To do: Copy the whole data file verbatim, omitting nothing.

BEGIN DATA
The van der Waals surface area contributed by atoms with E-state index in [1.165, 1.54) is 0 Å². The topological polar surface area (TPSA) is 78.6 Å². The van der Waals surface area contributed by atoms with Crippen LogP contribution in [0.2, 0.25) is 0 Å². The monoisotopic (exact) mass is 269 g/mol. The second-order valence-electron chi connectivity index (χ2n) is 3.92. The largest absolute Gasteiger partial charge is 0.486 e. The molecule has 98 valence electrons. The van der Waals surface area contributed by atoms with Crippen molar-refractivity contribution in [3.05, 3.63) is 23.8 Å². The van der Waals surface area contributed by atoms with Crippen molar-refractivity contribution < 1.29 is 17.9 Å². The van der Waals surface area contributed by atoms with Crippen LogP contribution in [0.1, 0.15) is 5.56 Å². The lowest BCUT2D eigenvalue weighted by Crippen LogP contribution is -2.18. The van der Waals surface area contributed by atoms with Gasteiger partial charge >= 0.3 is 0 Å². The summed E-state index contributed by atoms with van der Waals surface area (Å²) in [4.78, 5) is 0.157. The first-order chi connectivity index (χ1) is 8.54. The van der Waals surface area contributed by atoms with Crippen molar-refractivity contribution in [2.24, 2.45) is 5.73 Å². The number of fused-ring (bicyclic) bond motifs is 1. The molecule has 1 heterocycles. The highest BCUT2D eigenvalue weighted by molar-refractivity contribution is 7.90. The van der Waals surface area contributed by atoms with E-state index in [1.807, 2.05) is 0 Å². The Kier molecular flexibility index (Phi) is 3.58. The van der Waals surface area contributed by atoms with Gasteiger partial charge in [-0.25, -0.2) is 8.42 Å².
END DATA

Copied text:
The van der Waals surface area contributed by atoms with E-state index in [1.165, 1.54) is 0 Å². The topological polar surface area (TPSA) is 78.6 Å². The van der Waals surface area contributed by atoms with Crippen LogP contribution in [0.2, 0.25) is 0 Å². The monoisotopic (exact) mass is 269 g/mol. The second-order valence-electron chi connectivity index (χ2n) is 3.92. The largest absolute Gasteiger partial charge is 0.486 e. The molecule has 98 valence electrons. The van der Waals surface area contributed by atoms with Crippen molar-refractivity contribution in [3.05, 3.63) is 23.8 Å². The van der Waals surface area contributed by atoms with Crippen molar-refractivity contribution < 1.29 is 17.9 Å². The van der Waals surface area contributed by atoms with Crippen LogP contribution in [0.1, 0.15) is 5.56 Å². The lowest BCUT2D eigenvalue weighted by Crippen LogP contribution is -2.18. The van der Waals surface area contributed by atoms with Gasteiger partial charge >= 0.3 is 0 Å². The summed E-state index contributed by atoms with van der Waals surface area (Å²) in [4.78, 5) is 0.157. The first-order chi connectivity index (χ1) is 8.54. The van der Waals surface area contributed by atoms with Crippen molar-refractivity contribution in [2.24, 2.45) is 5.73 Å². The number of fused-ring (bicyclic) bond motifs is 1. The molecule has 1 heterocycles. The highest BCUT2D eigenvalue weighted by molar-refractivity contribution is 7.90. The van der Waals surface area contributed by atoms with E-state index in [1.807, 2.05) is 0 Å². The Kier molecular flexibility index (Phi) is 3.58. The van der Waals surface area contributed by atoms with Gasteiger partial charge in [-0.25, -0.2) is 8.42 Å².